Date of this Version
Proceedings Ninth Bird Control Seminar, Bowling Green State University, Bowling Green, Ohio, October 4-6, 1983. Ed. William B. Jackson and Beth Jackson Dodd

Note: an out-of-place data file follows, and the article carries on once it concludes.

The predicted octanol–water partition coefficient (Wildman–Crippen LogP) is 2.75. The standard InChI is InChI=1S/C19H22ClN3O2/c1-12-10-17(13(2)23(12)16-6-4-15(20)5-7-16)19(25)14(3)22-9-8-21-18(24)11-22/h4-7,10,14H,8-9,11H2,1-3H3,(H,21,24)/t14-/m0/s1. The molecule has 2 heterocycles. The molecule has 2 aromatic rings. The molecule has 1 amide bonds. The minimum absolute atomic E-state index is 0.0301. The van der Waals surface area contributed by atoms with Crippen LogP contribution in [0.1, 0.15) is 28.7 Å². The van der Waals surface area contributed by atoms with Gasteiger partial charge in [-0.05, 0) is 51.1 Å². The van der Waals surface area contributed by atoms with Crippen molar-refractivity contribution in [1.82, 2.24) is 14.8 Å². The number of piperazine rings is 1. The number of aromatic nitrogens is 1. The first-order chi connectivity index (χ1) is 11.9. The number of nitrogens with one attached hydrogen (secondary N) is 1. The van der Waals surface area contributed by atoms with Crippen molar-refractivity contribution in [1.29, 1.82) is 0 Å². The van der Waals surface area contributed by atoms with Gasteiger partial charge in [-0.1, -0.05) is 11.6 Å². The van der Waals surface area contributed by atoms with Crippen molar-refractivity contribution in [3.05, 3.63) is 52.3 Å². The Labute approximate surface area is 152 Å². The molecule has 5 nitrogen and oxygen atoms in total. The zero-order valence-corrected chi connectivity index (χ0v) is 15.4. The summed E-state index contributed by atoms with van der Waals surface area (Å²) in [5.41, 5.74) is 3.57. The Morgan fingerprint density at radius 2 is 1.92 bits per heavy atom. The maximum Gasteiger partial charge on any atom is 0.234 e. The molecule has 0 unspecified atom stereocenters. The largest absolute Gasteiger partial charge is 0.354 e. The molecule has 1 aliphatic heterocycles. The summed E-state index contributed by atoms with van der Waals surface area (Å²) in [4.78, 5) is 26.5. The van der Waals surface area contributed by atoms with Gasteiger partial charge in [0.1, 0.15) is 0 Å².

This study examined the ability of pole-bound hawk-kites to protect maturing fields of corn from blackbird damage. Hawk-kites were placed over half of each experimental field. Damage on the hawk-kite side was slightly, but not significantly, less than on the unprotected side as measured by the percent of ears damaged by birds, total amount of grain lost to birds, or percent of crop damaged by birds. Bird damage on the hawk-kite side of the experimental fields also did not differ significantly from nearby control fields. Four different types of hawk-kites, which differed in size, design, and in the raptor species printed on them, were used in this study. None of them differed significantly in their ability to reduce bird damage. All of the pole-bound hawk-kites also required considerable labor to keep them in repair. Consequently, their use was not found to be cost-effective in these experiments.